Can you recommend setting material for roleplaying games (books, websites, etc.) that presents places in the real world but with supernatural overtones based upon a locale's myths, fairytales, and legends?
GURPS Places of Mystery might be good for this. Despite being a GURPS book, it's not very system-specific at all. It's more oriented towards human constructions that have mythic overtones than towards completely natural places, though. I can't find any reviews other than the one I wrote a long time ago, here, which is oriented towards Feng Shui.
Ars Magica has a bunch of sourcebooks with mythic real world location.
King Arthur Pendragon for Arthurian Fantasy. LOADS of information, and really well done. Greg's a bit of a scholarly type, on top of it.
4th Ed has the most comprehensive rules; it's the only edition with magic available for PC's.
It also has a setting sourcebook for Beowulf era Scandinavia.
Robert Grave's "Poetry" being his Greek Myths and White Goddess advance a full mythic system (a modern poetic reinterpretation of various Greek stories), with the interesting side effect that all Male Heros Must Die.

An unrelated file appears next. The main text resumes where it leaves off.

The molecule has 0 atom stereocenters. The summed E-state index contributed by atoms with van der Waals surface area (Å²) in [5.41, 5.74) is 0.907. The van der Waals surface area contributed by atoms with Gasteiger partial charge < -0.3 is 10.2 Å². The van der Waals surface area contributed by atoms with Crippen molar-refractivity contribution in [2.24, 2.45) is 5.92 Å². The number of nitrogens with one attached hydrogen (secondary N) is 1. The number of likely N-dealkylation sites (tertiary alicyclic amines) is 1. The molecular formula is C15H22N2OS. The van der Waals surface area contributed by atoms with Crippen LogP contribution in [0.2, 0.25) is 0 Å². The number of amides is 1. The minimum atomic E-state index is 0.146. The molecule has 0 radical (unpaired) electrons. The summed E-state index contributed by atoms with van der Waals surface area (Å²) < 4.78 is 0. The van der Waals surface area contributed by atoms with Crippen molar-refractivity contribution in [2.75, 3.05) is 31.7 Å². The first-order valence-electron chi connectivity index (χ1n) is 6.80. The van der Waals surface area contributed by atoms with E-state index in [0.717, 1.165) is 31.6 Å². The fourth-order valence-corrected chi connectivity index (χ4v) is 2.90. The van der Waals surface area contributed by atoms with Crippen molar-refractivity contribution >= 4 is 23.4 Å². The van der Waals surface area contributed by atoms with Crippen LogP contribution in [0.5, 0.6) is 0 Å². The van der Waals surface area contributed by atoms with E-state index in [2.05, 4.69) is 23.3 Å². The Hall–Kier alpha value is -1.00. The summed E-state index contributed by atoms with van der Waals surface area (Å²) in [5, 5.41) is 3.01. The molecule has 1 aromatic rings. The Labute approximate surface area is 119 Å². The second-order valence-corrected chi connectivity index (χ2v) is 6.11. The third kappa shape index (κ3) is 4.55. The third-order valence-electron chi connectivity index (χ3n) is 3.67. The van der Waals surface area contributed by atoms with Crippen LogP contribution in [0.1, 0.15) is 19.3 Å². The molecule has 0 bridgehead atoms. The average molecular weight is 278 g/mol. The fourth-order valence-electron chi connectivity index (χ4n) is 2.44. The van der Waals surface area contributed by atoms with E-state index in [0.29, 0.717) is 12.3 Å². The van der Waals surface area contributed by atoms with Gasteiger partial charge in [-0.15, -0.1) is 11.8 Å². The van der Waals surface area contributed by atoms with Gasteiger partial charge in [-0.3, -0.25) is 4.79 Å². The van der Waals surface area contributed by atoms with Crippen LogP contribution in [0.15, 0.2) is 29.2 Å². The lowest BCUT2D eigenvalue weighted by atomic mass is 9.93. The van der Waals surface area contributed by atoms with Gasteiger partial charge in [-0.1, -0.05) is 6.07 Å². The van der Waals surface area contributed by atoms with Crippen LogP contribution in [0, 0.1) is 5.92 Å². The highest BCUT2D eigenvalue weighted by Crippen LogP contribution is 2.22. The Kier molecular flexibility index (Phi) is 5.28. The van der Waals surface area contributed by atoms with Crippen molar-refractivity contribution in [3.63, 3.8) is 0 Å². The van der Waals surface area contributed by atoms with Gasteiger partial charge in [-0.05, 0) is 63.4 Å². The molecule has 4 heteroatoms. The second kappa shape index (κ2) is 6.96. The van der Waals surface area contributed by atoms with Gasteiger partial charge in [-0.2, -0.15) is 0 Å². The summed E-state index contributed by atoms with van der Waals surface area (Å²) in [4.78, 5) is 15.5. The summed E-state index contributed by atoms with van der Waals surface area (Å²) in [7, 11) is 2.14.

Graves hypothesises that neo-lithic European culture shared a single cultural basis in a myth about a Mother Goddess and a Sacred Sacrificial King.
Graves hypothesises that this became myth as various tribes rejected the concept of sacrificial Kings. Graves claims that Kings were either half-year Kings, with the summer and winter Kings murdering each other; or that there was a singular King with his "inverse". Eventually Kings resisted being killed, using boy substitutes, "one day" adult male substitutes who die on the day they're made king, extending "King for a year" to three or seven years. Graves claims that Greek myths are reinterpretations of wall cartoons of the actual myth, and that a singular mother goddess is reread as a sequence of repressed various female goddesses.
Graves links this with the ages of man, and ideas about pre-agricultural and agricultural myths—these concepts are often used (via Tolkien) for the generation of fantasy races. So Graves' myths are compatible to the standard fantasy world via this method, or via the "multiple ages of the world, multiple races" system.
Graves is batshit insane, but his mythology is more detailed that Lovecrafts, and just as creepy when it comes to burning children alive because the King doesn't want to stop being a King.
Just a few off the top of my head:
Qin has a lot about China before the Empire. Exceptionally good.
Tibet has a lot about, not a shock, Tibet. Exceptionally good.
Hoodoo Blues has a lot about Voodoo.
Northern Crown is set in "a colonial New World where the legends of North America come alive".
The Palladium system has a number of sourcebooks for various implementations of their "meta" roleplaying system, include such books as "Mystic China" (Ninjas and Superspies), and their Rifts system had a number of books for real-world settings that fit into the SF/Fantasy setting from which you could pick and choose elements.